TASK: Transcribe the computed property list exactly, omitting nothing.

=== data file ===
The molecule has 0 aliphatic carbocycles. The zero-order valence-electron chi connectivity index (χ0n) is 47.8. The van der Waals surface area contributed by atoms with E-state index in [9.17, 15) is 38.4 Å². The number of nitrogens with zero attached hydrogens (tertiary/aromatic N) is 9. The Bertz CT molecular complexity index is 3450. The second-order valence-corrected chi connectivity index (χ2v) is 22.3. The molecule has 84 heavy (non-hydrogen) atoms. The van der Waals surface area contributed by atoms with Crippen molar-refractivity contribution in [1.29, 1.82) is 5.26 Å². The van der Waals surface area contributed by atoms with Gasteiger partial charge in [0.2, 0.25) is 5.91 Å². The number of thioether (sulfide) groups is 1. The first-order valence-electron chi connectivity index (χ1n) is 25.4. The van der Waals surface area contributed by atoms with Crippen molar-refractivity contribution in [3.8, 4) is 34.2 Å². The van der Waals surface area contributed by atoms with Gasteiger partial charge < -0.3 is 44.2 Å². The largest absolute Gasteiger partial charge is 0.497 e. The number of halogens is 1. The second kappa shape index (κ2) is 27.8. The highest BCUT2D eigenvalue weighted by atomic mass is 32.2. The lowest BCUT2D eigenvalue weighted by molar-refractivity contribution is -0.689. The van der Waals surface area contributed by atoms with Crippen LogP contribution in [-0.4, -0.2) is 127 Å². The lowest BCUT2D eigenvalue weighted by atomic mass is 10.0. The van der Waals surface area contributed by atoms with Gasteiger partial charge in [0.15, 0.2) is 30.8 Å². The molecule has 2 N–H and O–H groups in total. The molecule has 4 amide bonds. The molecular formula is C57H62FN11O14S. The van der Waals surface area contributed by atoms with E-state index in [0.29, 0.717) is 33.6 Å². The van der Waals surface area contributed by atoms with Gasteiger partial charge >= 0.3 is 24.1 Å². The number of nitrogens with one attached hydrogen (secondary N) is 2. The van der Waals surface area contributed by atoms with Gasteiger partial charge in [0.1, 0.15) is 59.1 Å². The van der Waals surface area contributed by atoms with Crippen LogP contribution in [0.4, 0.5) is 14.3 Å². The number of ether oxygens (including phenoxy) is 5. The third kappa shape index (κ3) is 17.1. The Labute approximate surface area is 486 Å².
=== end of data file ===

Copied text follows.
The molecule has 0 aliphatic carbocycles. The zero-order valence-electron chi connectivity index (χ0n) is 47.8. The van der Waals surface area contributed by atoms with E-state index in [9.17, 15) is 38.4 Å². The number of nitrogens with zero attached hydrogens (tertiary/aromatic N) is 9. The Bertz CT molecular complexity index is 3450. The second-order valence-corrected chi connectivity index (χ2v) is 22.3. The molecule has 84 heavy (non-hydrogen) atoms. The van der Waals surface area contributed by atoms with Crippen molar-refractivity contribution in [1.29, 1.82) is 5.26 Å². The van der Waals surface area contributed by atoms with Gasteiger partial charge in [0.2, 0.25) is 5.91 Å². The number of thioether (sulfide) groups is 1. The first-order valence-electron chi connectivity index (χ1n) is 25.4. The van der Waals surface area contributed by atoms with Crippen molar-refractivity contribution in [3.8, 4) is 34.2 Å². The van der Waals surface area contributed by atoms with Gasteiger partial charge < -0.3 is 44.2 Å². The largest absolute Gasteiger partial charge is 0.497 e. The number of halogens is 1. The second kappa shape index (κ2) is 27.8. The highest BCUT2D eigenvalue weighted by atomic mass is 32.2. The lowest BCUT2D eigenvalue weighted by molar-refractivity contribution is -0.689. The van der Waals surface area contributed by atoms with Crippen LogP contribution in [-0.4, -0.2) is 127 Å². The lowest BCUT2D eigenvalue weighted by atomic mass is 10.0. The van der Waals surface area contributed by atoms with Gasteiger partial charge in [0.15, 0.2) is 30.8 Å². The molecule has 2 N–H and O–H groups in total. The molecule has 4 amide bonds. The molecular formula is C57H62FN11O14S. The van der Waals surface area contributed by atoms with E-state index in [0.29, 0.717) is 33.6 Å². The van der Waals surface area contributed by atoms with Gasteiger partial charge >= 0.3 is 24.1 Å². The number of nitrogens with one attached hydrogen (secondary N) is 2. The van der Waals surface area contributed by atoms with Gasteiger partial charge in [0.1, 0.15) is 59.1 Å². The van der Waals surface area contributed by atoms with Crippen LogP contribution in [0.4, 0.5) is 14.3 Å². The number of ether oxygens (including phenoxy) is 5. The third kappa shape index (κ3) is 17.1. The Labute approximate surface area is 486 Å².